So there is an element of the writing material that determines your poetry shape. For study of short notebook forms, I would recommend (Jack) Kerouac’s Mexico City Blues and a few texts of my own, particularly a poem called “Laughing Gas” (in Reality Sandwiches, I think), because that was written, while taking nitrous oxide in a dentist’s chair, with a small pocket notebook, and the condition of the line reflects (the fact that) especially (with) the hyper-sensitized consciousness of laughing gas, the length of the page seems to be the universe itself, or a universe itself in which one line will fit. So the mental condition and corresponding external condition do have a big influence, so you’ve got to take that into account.
The question before was what sort of page did (Walt) Whitman write on? or what ledger did he write on? – and I don’t know that. Has anyone seen (any) Whitman manuscripts or reproductions? Well, let’s check it out.
Student: I think they were big ledgers
AG: Um-hmm. Likely enough, he would keep ledgers. Great huge National ledgers – because he was accounting the State, so to speak..
Student: So is that all the methods that you’re going to tell us about?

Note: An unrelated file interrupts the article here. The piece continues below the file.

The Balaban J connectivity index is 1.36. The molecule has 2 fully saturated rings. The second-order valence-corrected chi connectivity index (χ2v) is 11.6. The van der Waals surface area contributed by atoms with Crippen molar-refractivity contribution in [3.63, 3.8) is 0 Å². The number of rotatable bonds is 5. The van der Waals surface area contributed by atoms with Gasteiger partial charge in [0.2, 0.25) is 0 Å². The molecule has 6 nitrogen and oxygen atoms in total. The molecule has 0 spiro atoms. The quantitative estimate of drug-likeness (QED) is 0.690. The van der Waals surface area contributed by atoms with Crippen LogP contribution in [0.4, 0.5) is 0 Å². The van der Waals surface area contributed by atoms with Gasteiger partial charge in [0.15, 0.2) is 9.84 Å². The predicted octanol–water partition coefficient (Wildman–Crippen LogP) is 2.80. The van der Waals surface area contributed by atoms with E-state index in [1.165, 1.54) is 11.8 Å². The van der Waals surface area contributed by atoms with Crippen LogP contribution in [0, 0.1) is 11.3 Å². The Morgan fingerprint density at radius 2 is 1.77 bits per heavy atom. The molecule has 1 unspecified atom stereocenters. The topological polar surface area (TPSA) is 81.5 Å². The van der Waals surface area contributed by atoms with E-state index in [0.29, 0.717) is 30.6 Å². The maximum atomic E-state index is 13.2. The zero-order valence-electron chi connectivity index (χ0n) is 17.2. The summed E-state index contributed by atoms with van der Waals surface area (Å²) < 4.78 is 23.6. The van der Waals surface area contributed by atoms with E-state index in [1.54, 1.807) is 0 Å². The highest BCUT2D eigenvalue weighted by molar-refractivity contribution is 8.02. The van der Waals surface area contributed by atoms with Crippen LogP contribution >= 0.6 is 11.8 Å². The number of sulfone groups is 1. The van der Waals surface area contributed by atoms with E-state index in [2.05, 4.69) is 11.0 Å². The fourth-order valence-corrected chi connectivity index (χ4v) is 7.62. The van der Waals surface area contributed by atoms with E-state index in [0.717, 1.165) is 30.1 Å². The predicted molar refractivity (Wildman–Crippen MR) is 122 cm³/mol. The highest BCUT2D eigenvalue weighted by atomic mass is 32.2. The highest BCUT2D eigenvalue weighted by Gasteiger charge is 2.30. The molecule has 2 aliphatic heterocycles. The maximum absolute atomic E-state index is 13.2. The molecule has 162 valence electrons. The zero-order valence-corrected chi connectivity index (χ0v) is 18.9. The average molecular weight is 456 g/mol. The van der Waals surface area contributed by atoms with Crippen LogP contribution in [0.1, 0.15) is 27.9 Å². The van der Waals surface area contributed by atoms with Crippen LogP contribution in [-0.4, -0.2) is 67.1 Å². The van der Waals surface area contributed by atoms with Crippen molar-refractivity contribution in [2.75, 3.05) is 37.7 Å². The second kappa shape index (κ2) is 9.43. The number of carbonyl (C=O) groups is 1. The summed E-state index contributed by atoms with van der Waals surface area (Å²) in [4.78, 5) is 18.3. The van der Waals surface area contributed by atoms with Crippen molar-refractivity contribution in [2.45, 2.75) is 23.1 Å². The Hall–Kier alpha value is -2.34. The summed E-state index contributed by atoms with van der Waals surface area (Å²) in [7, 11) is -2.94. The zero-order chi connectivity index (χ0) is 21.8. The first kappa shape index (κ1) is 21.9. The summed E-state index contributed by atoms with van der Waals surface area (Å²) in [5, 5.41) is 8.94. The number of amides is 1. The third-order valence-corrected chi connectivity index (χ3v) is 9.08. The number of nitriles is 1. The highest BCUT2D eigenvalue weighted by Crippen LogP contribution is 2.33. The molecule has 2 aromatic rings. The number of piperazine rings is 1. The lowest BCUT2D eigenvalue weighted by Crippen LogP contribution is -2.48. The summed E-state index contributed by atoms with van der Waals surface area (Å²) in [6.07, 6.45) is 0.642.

AG: Going on, going on. The next element is no element – total arbitrariness and chance. That has to be included too as part of the humor of the line (because there’s a humor in these arrangements, because there is intelligence). Wherever there’s intelligence, there’s a certain amount of playfulness. Wherever there’s playfulness, there’s humor, and wherever there’s humor, chance is allowed to enter in too – total accident. I (You) didn’t have time to finish the breath-unit on one line, so you drop the subsidiary phrase to the next line. Like that..So..to the next line. So you drop down the subsidiary phrase to the next line, and you can hang that “under-sidiary” [sic] to the next line – got it? – if you’re adding alluvials, as Kerouac said, adding the extra thoughts in the mind while you’ve still got a breath and (while) the mind is still cranking out babble – “Cranking out babble” – so you might want to write (it) out – “cranking out/babble” (and you want to leave that surprise thought by itself (even) though it belongs to the original phrase) – then you might want to drop it down and hang it on the end of the line, or, if it’s a very long line and you want it standardized, you can then carry the line over and indent four, six, seven, eight, typed spaces from the margin.